With the all-but signed, sealed and delivered acquisition of Adrian Gonzalez, Carl Crawford and Josh Beckett, the new-look Los Angeles Dodgers are being called the Yankees of the West.
But, they are more like the Los Angeles Lakers of baseball.
Taking a page from the marketing and legacy-building page of Lakers owner Jerry Buss, the assertive management combo of Stan Kasten and Magic Johnson want to win big, and they want to win now.
It was one thing to grab Hanley Ramirez from the floundering Florida Marlins, it is quite another to bring aboard Gonzalez, who may be the best all-around first baseman this side of Albert Pujols.
It remains to be seen whether Beckett can regain his winning ways and the oft-injured Crawford can get back on the field on a regular basis, bringing with him virtually unmatched power and speed in the form of an adequate left fielder.
Yet, this gargantuan move was not so much about winning as it was about marketing, something Magic assuredly learned from his days as a Laker, and then as a successful businessman.
When people think of the Los Angeles Lakers, they think of mega-stars like Magic, Kareem, Shaq, Kobe, Wilt, West, Baylor and now, Dwight.
Los Angeles is a place of glitz where quality is often defined by quantity. These new Dodgers will have plenty of stars with big personal numbers as well as big bank accounts.
Even if they don't win, which is highly unlikely with a middle lineup of Kemp, Ramirez, Gonzalez and Ethier, they will be an amazing drawing card.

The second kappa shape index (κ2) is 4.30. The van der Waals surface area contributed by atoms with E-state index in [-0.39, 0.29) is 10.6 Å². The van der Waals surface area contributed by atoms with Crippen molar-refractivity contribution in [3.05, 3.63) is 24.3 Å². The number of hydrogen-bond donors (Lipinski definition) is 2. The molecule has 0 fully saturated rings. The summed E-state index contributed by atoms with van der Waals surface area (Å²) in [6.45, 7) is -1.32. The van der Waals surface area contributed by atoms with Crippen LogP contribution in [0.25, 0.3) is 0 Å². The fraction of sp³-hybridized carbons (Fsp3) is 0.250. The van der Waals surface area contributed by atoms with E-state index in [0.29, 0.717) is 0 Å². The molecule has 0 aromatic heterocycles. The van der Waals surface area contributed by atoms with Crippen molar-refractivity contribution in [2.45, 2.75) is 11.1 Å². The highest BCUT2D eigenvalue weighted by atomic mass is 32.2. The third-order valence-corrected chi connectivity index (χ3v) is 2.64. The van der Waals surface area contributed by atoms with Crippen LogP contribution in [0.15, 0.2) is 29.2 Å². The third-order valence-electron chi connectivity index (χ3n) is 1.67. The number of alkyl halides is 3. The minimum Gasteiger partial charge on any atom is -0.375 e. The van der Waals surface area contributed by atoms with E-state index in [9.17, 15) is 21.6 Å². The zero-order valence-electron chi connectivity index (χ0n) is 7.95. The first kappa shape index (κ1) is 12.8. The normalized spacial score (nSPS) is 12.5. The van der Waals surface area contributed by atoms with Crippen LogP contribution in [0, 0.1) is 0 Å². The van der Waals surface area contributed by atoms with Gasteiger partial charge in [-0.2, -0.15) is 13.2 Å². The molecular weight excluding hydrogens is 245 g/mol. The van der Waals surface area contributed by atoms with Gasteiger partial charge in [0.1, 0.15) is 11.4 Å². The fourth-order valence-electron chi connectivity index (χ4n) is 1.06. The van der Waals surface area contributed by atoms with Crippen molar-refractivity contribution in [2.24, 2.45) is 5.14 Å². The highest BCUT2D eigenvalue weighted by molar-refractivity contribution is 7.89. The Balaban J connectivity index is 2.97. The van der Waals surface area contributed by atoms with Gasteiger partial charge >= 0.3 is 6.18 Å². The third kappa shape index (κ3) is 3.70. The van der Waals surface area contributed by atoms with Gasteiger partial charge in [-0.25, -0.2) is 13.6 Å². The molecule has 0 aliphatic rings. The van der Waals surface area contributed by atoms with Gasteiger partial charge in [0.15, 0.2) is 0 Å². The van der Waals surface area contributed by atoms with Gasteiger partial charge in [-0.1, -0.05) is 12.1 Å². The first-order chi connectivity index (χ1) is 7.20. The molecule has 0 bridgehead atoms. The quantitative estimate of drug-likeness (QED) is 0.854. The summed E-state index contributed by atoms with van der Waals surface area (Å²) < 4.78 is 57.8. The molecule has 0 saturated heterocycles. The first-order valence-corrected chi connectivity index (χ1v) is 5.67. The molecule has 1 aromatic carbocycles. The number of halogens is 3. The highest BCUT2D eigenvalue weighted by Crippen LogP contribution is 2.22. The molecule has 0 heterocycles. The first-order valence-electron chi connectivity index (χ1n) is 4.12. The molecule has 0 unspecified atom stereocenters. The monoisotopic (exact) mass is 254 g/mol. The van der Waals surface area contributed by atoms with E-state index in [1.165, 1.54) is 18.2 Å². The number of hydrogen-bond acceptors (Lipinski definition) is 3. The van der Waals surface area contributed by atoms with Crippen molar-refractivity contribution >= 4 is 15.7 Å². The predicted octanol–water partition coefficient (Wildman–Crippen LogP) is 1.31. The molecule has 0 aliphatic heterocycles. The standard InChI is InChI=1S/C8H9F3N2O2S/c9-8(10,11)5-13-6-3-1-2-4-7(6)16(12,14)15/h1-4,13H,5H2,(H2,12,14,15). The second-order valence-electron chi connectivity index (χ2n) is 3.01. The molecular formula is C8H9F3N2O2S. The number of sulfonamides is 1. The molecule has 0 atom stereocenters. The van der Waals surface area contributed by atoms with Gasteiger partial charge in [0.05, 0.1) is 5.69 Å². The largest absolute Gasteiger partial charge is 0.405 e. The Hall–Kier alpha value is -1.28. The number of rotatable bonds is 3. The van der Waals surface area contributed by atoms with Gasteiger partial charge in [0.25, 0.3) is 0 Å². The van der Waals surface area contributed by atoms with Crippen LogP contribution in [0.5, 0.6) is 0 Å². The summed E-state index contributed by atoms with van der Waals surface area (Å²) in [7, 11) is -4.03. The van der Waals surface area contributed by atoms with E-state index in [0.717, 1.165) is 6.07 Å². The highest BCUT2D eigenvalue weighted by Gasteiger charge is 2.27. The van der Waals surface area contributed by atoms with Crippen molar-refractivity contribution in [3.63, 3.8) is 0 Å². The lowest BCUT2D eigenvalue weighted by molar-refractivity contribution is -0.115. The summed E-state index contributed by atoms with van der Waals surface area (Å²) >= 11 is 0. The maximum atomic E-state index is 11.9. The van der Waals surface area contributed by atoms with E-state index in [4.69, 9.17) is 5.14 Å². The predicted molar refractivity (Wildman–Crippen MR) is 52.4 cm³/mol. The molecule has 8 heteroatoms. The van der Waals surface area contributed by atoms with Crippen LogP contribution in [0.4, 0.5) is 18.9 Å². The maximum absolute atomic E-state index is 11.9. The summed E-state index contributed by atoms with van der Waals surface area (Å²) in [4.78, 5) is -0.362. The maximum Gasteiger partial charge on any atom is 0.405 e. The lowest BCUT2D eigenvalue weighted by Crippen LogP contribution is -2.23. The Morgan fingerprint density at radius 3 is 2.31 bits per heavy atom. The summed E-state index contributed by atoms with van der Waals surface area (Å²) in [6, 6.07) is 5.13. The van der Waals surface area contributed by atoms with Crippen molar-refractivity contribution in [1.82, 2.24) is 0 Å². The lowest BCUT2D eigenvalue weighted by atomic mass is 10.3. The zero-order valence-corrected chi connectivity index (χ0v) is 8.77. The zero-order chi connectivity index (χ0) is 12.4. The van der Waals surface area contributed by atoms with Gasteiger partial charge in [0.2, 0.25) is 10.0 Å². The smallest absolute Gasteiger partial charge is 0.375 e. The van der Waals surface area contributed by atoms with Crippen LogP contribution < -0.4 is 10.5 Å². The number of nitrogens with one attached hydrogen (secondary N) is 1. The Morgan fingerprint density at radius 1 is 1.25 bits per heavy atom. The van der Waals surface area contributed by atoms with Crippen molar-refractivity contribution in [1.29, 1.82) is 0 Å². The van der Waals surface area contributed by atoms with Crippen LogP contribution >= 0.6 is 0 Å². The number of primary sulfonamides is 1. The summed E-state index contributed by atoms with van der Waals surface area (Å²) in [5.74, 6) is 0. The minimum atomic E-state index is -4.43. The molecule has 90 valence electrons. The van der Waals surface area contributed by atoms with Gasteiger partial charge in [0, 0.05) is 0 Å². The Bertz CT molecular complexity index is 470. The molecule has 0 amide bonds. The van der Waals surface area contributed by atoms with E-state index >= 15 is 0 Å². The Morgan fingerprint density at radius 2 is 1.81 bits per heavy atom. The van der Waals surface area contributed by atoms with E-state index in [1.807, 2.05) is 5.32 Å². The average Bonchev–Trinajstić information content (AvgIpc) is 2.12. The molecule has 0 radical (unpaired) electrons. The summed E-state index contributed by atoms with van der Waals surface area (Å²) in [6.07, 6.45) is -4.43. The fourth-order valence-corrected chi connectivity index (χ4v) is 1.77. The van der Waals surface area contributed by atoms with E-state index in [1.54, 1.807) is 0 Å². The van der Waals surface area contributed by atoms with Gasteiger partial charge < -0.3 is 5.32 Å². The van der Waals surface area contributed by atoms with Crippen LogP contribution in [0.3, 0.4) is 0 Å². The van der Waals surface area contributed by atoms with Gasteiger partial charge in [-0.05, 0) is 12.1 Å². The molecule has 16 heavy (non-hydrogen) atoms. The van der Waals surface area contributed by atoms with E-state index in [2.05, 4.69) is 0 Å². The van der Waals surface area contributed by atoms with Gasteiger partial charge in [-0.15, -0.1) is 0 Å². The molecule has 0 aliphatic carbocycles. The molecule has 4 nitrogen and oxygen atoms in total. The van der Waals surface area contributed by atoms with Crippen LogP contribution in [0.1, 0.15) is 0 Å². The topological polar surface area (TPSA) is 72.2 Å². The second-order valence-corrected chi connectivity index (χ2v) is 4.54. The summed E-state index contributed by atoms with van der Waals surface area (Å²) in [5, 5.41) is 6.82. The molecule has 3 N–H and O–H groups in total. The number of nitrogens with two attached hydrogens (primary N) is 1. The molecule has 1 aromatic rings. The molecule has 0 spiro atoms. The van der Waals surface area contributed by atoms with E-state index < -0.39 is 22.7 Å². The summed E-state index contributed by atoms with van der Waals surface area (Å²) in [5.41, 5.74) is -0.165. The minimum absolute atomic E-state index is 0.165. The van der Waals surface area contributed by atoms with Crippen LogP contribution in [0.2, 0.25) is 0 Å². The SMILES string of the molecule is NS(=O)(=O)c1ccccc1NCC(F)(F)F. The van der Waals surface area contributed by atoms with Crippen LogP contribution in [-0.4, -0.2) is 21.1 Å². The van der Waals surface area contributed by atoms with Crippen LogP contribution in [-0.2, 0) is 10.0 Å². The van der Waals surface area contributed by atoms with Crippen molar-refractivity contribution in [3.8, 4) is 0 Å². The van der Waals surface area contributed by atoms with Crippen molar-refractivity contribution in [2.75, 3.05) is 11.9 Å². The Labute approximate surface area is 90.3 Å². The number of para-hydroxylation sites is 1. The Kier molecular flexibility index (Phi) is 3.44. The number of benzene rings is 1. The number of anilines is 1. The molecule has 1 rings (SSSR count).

When you think of the Lakers, you also think of Jack Nicholson, Adam Sandler, Dyan Cannon and the multitude of Hollywood stars and starlets who line the courtside seats at every game.
That is what they want in Dodger Stadium...stars in the seats and stars on the field.
Los Angeles thrives on star power, something the Dodgers have been missing for years. Matt Kemp and Clayton Kershaw are wonderful players—two of the best at their position—but with Gonzalez, Ramirez, Crawford and Beckett now on the roster, the team possesses unmatched All-Star glamour.
Other teams may hate them, but they will love how their fans come to watch them play.
It takes money to make money, and the Dodgers have not been shy about showing they are willing to spend in order to win and please their fans.
Just a year ago, beaten down by the evil Frank McCourt, Dodger fans had forsaken their team, protesting the owner and giving up season tickets that had been family heirlooms for decades.
It is obvious that Magic and Kasten not only understand what it takes to build a better team but, since baseball is a business, what it takes to put people back in the stands.
Los Angeles is a heavily Hispanic community, and the bilingual Gonzalez is known for his community outreach as well as his big bat. He will single-handedly attract Spanish-speaking crowds the way Fernando Valenzuela did in the '80s.
Say what you will about the Yankees and their bloated budget, they know the value of their brand and the importance of a great product. In baseball, that means having a combination of star power and a winning record.
It has been 24 long years since the Dodgers went to the World Series. Their brand had been diminished and their fans had been beaten down. Second had been looking good to them.
The new management team looked great on paper and sounded better, but no one could have expected this type of commitment to spending and to building the team back to its heyday so quickly and so powerfully.
Will the team gel fast enough to beat the ever-present, ever-rising San Francisco Giants?
At the very least, these Dodgers will be more than able to compete with their archrivals from the North,and the next few weeks could bring some of the best baseball and the best competition Los Angeles has seen in a very, very long while.
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